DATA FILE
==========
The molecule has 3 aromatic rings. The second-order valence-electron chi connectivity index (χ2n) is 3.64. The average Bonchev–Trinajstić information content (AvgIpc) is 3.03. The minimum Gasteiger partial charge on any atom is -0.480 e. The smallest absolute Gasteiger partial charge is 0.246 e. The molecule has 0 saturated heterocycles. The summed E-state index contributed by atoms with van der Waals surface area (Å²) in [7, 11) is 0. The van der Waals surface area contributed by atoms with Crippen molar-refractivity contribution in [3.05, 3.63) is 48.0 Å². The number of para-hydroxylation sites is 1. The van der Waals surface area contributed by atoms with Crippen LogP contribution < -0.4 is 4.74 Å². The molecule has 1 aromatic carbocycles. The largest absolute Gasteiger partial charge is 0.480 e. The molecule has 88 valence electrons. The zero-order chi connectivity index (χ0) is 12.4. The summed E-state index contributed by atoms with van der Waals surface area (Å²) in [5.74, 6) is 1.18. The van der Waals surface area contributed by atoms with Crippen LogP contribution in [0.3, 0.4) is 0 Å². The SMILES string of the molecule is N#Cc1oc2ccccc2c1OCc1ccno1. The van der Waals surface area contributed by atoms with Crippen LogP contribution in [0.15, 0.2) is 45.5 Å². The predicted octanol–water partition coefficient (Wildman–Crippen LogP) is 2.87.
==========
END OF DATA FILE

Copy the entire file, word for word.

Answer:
The molecule has 3 aromatic rings. The second-order valence-electron chi connectivity index (χ2n) is 3.64. The average Bonchev–Trinajstić information content (AvgIpc) is 3.03. The minimum Gasteiger partial charge on any atom is -0.480 e. The smallest absolute Gasteiger partial charge is 0.246 e. The molecule has 0 saturated heterocycles. The summed E-state index contributed by atoms with van der Waals surface area (Å²) in [7, 11) is 0. The van der Waals surface area contributed by atoms with Crippen molar-refractivity contribution in [3.05, 3.63) is 48.0 Å². The number of para-hydroxylation sites is 1. The van der Waals surface area contributed by atoms with Crippen LogP contribution < -0.4 is 4.74 Å². The molecule has 1 aromatic carbocycles. The largest absolute Gasteiger partial charge is 0.480 e. The molecule has 88 valence electrons. The zero-order chi connectivity index (χ0) is 12.4. The summed E-state index contributed by atoms with van der Waals surface area (Å²) in [5.74, 6) is 1.18. The van der Waals surface area contributed by atoms with Crippen LogP contribution in [0.3, 0.4) is 0 Å². The SMILES string of the molecule is N#Cc1oc2ccccc2c1OCc1ccno1. The van der Waals surface area contributed by atoms with Crippen LogP contribution in [0.15, 0.2) is 45.5 Å². The predicted octanol–water partition coefficient (Wildman–Crippen LogP) is 2.87.